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Posted: Guest|August 30th, 2018

Credit Repair

"I Want to Buy Real Estate — Where Do I Start?"

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Guest Post from Lexington Law

Thanks to shows like “Flip This House,” “The Deed: Chicago,” and “Property Brothers,”  just about everyone has caught a glimpse into real estate investing. And while many people may not have aspirations of that magnitude, most Americans have likely considered buying real estate as an investment. That’s not surprising considering real estate — especially in the past 5+ years — has proven to be a lucrative investment and a great way to diversify an existing investment portfolio.
 
The catch, of course, is that the average person doesn’t know the first thing about buying real estate. If you’re interested in owning real estate but aren’t sure where to begin, here are some of the basics you’ll need to get started:

Check your credit report

The first thing you’ll need to do is review your credit report. All consumers are entitled to receive a free copy of their credit report once a year. If it’s been awhile since you’ve checked your credit report, this is the first step you’ll want to take to ensure that your report is fair and accurate and to take any necessary action to dispute errors.

Improve your credit score

Once you’ve reviewed your credit report, you can determine whether you need to fix your credit or improve your score. A higher credit score is essential to get the best possible interest on a real estate loan. Because the rates for investment property loans are higher than owner-occupied properties, you’ll want to make sure you give yourself every opportunity to secure the lowest interest rate possible. A good credit score — typically above 720 — will garner the best interest rates.

Determine what you can afford to invest in real estate

Unless you’re like the “Property Brothers,” or professional fix-and-flippers, be realistic about what you can afford in terms of an investment property. Just as you would when buying a primary residence, you can work with a lender to determine what the payment will be on different loan amounts. Depending on your approach to real estate ownership, this may vary.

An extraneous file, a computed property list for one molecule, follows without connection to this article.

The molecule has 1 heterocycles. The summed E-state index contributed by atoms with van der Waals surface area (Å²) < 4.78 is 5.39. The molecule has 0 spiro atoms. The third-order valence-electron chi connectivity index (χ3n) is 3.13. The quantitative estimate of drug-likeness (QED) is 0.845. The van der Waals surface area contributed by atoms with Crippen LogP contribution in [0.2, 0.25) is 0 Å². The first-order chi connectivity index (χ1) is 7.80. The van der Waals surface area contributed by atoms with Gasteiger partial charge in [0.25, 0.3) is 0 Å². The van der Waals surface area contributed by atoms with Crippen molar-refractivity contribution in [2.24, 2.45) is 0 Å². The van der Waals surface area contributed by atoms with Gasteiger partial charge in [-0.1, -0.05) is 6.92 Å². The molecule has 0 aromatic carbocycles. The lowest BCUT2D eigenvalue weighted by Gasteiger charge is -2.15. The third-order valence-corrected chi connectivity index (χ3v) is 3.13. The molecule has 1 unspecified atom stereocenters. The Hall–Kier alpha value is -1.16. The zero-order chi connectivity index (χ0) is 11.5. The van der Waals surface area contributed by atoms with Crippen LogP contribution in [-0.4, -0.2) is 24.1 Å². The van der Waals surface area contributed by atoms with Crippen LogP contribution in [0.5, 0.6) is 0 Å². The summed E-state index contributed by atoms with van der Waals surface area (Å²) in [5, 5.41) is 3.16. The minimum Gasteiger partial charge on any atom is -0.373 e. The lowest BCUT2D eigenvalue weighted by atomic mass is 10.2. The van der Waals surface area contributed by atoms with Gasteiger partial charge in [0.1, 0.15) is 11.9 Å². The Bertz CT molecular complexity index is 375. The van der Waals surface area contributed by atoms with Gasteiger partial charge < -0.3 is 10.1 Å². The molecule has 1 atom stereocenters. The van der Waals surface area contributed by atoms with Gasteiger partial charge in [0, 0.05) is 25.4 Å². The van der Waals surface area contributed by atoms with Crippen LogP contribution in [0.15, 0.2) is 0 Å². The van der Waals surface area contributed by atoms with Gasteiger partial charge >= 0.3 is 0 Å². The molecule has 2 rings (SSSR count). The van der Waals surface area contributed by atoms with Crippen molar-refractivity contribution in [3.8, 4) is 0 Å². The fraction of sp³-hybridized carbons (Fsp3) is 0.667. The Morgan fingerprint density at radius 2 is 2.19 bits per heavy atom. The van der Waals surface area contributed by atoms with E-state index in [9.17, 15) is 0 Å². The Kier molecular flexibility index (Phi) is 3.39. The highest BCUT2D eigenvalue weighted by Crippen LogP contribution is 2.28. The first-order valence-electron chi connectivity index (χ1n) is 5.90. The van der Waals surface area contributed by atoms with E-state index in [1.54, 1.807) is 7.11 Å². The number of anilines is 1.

Let’s take a look at some possible paths to real estate ownership:
 
1. Buying rental property — For many people who own real estate, buying and then renting out a small property was their first foray into investment properties. This can be an entry-level way to generate some extra cash as well as a beneficial tax write-off. Of course, for most first-time investors, this also means playing the part of landlord since retaining a property manager or property management company equals more money out of pocket. If you’re going to get into owning real estate, you need to understand what acting as a landlord entails and ask yourself if you have the time and temperament to do so.
 
2. Buying REITs Real estate investment trusts, or REITs, allow you to invest in real estate without the physical real estate. Like mutual funds, REITs are companies that own commercial real estate — including office buildings, retail spaces, apartments or hotels. REITs are a lucrative retirement investment because they pay high dividends. And if you’re an investor that doesn’t need or want the regular income, you have the option of automatically reinvesting dividends to grow the investment. Some REITs trade on an exchange like a stock and others aren’t publicly traded. It’s generally recommended that new investors choose publicly traded REITs.
 
3. Using online real estate platforms These platforms connect real estate developers to investors who want to finance projects via debt or equity. In this scenario, investors ideally receive monthly or quarterly distributions in exchange for taking the risk and paying a fee to the platform. It’s important to note, however, that these platforms are open to accredited investors only as defined by the Securities and Exchange Commission. The criteria are people who have earned an income of more than $200,000 ($300,000 with a spouse) in each of the last two years or have a net worth of $1 million or more, not including a primary residence. There are some alternatives for those who don’t meet the requirements.
 
4. Fixing and flipping properties This is an appealing option for those who want to buy cheaper property and have money left for significant improvements in order to recoup their investment and also make a profit. Keep in mind, there is more to this strategy than what you typically see on HGTV. It’s important to know what you’re getting into and to make sure you can make affordable improvements and still come out with a profit.
 
If you think you’re ready to invest in real estate, but your credit isn't where it needs to be, you may want to consider enlisting the help of a reputable credit repair company. This can help you get a clearer picture of your credit and address any of the issues that may be damaging your credit score.

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